Venus Williams hit out at having to answer "crazy questions" about her future in the game after suffering her worst Wimbledon defeat in 15 years.
The 32-year-old five-times champion refuses to be hounded into retirement and said just being back playing after recovering from Sjogren's Syndrome - an energy-sapping disease which causes joint pain and fatigue - was a "big victory".
"There's no way I'm just going to sit down and give up just because I have a hard time the first five or six freakin' tournaments back," Williams said after her 6-1 6-3 first-round loss to world No.79 Elena Vesnina on Monday.
"That's just not me. I feel like I am a great player - I am a great player.
"Unfortunately, I had a deal with circumstances that people don't normally have to deal with in this sport.
"But I can't be discouraged by that, so I'm up for challenges. I have great tennis in me. I just need the opportunity."
Williams' defeat was her first opening-round loss at the All England Club since making her debut in 1997 and the former world No.1 also crashed out in the second round at the French Open last month.
But the seven-times major champion has posted victories over top-five stars Petra Kvitova and Samantha Stosur this year and took offence when asked about her current struggles to win matches.
"Am I struggling? Am I? I don't know. Tell me what the struggle is," Williams snapped during her post-match media conference.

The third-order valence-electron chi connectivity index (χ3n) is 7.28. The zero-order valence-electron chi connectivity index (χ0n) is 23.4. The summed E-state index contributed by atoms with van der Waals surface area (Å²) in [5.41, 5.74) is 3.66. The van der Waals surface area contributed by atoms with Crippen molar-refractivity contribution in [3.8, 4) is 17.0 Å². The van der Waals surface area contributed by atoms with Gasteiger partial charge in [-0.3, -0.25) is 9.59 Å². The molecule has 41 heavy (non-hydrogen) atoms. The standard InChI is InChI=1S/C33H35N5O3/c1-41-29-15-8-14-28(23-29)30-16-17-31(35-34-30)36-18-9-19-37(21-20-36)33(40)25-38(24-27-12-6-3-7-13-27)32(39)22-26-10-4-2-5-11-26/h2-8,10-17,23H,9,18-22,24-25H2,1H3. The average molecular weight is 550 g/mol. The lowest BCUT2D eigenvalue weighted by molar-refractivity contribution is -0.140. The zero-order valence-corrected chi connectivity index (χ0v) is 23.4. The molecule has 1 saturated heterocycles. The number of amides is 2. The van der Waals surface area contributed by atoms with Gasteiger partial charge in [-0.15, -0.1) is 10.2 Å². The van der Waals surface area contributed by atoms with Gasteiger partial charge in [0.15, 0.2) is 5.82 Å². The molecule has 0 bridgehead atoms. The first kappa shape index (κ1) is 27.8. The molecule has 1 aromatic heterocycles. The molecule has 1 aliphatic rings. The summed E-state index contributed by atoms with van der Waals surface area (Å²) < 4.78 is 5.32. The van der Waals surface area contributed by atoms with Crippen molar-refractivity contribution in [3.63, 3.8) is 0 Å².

"I've been through a lot for years without knowing what I was going through.
"It's all a culmination at the end of the day. I just try to stay positive and focused on the tennis, not let anything get to me, like, you know, crazy questions.
"I'm tough. Let me tell you, tough as nails."
Williams has slipped to world No.58 after her six months fighting serious illness but said her priority now was being ready for next month's "Wimbledon" Olympics.
Already a triple gold medallist, Williams also vowed to return to the All England Club for a 17th consecutive Wimbledon campaign in 2013.
Her loss to Vesnina was just her fourth defeat at the first-round stage in 56 grand slams.
Williams said she'd continue to draw inspiration from younger sister Serena as she tries to claw her way back up the rankings.
"She's fought back near-death experiences - several," Williams said.
"I'm very motivated by her and nothing getting her down and everything that she's been through that no one even knows about. That's definitely inspirational, that in itself.
"There's been a lot of people in this world that fought back from the brink.
"I don't have time to feel sorry for myself because of everything that's going on. I have to be positive.
"I love this sport. I feel like I can play well and I'm not going to give up on that.
"I don't have time to be negative."
While Williams is gone, the rest of the women's big names are up and away with world No.1 Maria Sharapova leading a raft of seeds through to the second round.
Sharapova swept past Australian Anastasia Rodionova 6-2 6-3 in her first match since completing her career grand slam at the French Open.
Polish third seed Agnieszka Radwanska, Australian fifth seed Samantha Stosur, China's 11th seed Li Na and former world No.1 Kim Clijsters - in her Wimbledon swan song - also safely advanced to second-round matches on Wednesday.